Sadly, False and misleading attacks are being made against me.
Frustratingly, ads making false and misleading claims about me have been mailed by my opponent and repeated online. Misinformation already plagues national politics, we can do better than this in Hawaii.
Negative campaigning is not something I'll ever engage in, and I'm proud to run on the ideas I have and the work I've done with our community. There's a lot more to do if we are going to recover from COVID better than we went in, address tourism dependence, cost of living, and create sustainable jobs for our next generation. But in the meantime, since many have asked for it, here's an in-depth break down of the attacks made against me:
with false claims sent last week.
"Chris Lee made it legal to publish law enforcement officers' names who...have a claim filed against them, before it's proven true."
Civil Beat reported that there have been over 80 cases of unwarranted assault by officers and over 100 cases of falsified police reports in Hawaii, often covering up misconduct. When an officer is believed to have violated someone's rights or the law, they are placed on administrative leave. After an investigation, when that officer is determined to be guilty, they are suspended or discharged. HB285 ends 25 years of policies keeping officer misconduct secret by releasing the names of officers involved with misconduct AFTER they are punished with suspension or discharge. This is similar to nearly every other state which also makes officer misconduct public to ensure transparency, accountability, and justice for victims.
"Chris Lee had this bill passed without a hearing or public input."
HB285 actually had four public hearings with public testimony and input. Here are the links to the public testimony from all four hearings:
"The offender is caught & released within hours."
HB1552 and SB 192 don't change when people are eligible for release while waiting for trial. The bills prevent those who have not been convicted of a crime and are already eligible for release, because they are not a flight risk or danger to the community, to avoid being stuck in jail solely because they can't afford bail.
This is important because bail is a tool to ensure accused people, whether innocent or guilty, will return for trial. But for those who are innocent but can't afford to pay it, being unjustly kept in jail means they are prevented from working, supporting their families, and carrying on with their lives. Mixing regular people like these with real criminals also introduces them to criminal networks and worsens crime overall. HB1552 and SB192 fix these problems and ensures that access to justice isn't a function of wealth.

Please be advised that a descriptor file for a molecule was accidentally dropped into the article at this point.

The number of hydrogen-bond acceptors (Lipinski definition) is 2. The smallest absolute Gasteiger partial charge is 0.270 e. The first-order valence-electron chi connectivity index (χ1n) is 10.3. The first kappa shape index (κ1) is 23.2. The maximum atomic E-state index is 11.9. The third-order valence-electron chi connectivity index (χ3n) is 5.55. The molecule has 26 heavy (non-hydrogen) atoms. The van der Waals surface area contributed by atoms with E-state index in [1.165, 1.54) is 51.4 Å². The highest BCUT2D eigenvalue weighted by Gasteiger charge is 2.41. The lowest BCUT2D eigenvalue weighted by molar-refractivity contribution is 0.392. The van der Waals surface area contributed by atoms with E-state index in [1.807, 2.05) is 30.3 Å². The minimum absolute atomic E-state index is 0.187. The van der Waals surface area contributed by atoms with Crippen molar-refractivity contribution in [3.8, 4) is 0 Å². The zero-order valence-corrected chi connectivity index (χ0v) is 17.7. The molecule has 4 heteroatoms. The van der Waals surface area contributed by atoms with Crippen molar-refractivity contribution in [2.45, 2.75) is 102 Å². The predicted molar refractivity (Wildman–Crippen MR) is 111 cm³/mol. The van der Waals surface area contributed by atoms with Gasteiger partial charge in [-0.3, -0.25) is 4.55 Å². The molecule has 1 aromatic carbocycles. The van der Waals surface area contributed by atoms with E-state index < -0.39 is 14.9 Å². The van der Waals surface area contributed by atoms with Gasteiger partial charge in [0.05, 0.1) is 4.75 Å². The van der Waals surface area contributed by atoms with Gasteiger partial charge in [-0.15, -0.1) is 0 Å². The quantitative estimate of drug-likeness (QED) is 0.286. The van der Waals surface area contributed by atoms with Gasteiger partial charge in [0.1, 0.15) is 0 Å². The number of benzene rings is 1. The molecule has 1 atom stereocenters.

Further contradicting the claim that I am "pro-criminal," and the suggestion that bills I've passed "release criminals within hours," is HB 2205 (2014) which I wrote and passed. This law explicitly targets the repeat, habitual offenders committing the majority of crime and prohibits habitual criminals from being immediately released back into the community.
HB2205 (2014), which Chris introduced and passed
"During COVID over 40% of the prisoners released have been rearrested, committing higher offenses than their initial arrest."
This is false. The vast majority of those released during COVID and rearrested were detained not for committing higher offenses, but for being homeless and violating county rules prohibiting sleeping in parks or other places. More importantly, by including this here, my opponent suggests that I am responsible for prisoner releases during COVID, which is also false. It was the Judiciary - not the Legislature - that decided to release prisoners to prevent viral spread in prisons. The legislature actually sent several requests to the Judiciary to consider other alternatives to release.
"SB192/HB1552 are Chris Lee's big achievements as Judiciary Chair."
Finally, I like to think equally important achievements as Judiciary Chair were the laws I helped author empowering voters by making it easy to vote by mail, which has already led to the record-setting voter participation in our elections this year, the bill I passed barring employers from discriminating against female employees, and law preventing corruption by prohibiting the Governor and Mayor from being paid by special interests on the side while serving in office.
Chris Lee introduced a universal income bill HCR89, that would give all Hawaii residents $500/mo, regardless of need -"
I have never introduced a bill that would do anything like this.
I did introduce HCR89, but it does nothing that is claimed. HCR89 is actually a resolution without the force of law, not a bill, and it convenes a working group to analyze what other states are doing to address financial security for families in light of economic inequality, job automation, and disruption. It does not give anyone a single dollar. Its goal is to analyze which options to address economic insecurity currently being explored by others places might be relevant for Hawaii. This includes an analysis of basic income pilots occurring around the world, and similar support for families in need such as the economic results of stimulus checks being mailed to every citizen during COVID.